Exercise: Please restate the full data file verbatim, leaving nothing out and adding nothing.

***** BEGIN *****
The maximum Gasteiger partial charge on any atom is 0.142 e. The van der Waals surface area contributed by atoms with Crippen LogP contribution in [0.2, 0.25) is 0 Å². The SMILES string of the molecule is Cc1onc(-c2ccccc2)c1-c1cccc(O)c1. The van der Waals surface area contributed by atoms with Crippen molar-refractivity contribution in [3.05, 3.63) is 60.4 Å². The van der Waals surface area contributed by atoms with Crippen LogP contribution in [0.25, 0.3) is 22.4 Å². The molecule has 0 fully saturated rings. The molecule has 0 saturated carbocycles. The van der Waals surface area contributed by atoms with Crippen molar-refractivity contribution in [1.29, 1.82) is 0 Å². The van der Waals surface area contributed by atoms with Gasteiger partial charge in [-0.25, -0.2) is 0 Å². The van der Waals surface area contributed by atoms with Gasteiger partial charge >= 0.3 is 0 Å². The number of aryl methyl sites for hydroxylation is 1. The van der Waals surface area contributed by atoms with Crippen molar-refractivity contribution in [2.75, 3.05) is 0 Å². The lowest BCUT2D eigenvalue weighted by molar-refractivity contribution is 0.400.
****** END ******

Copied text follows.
The maximum Gasteiger partial charge on any atom is 0.142 e. The van der Waals surface area contributed by atoms with Crippen LogP contribution in [0.2, 0.25) is 0 Å². The SMILES string of the molecule is Cc1onc(-c2ccccc2)c1-c1cccc(O)c1. The van der Waals surface area contributed by atoms with Crippen molar-refractivity contribution in [3.05, 3.63) is 60.4 Å². The van der Waals surface area contributed by atoms with Crippen LogP contribution in [0.25, 0.3) is 22.4 Å². The molecule has 0 fully saturated rings. The molecule has 0 saturated carbocycles. The van der Waals surface area contributed by atoms with Crippen molar-refractivity contribution in [1.29, 1.82) is 0 Å². The van der Waals surface area contributed by atoms with Gasteiger partial charge in [-0.25, -0.2) is 0 Å². The van der Waals surface area contributed by atoms with Gasteiger partial charge >= 0.3 is 0 Å². The number of aryl methyl sites for hydroxylation is 1. The van der Waals surface area contributed by atoms with Crippen molar-refractivity contribution in [2.75, 3.05) is 0 Å². The lowest BCUT2D eigenvalue weighted by molar-refractivity contribution is 0.400.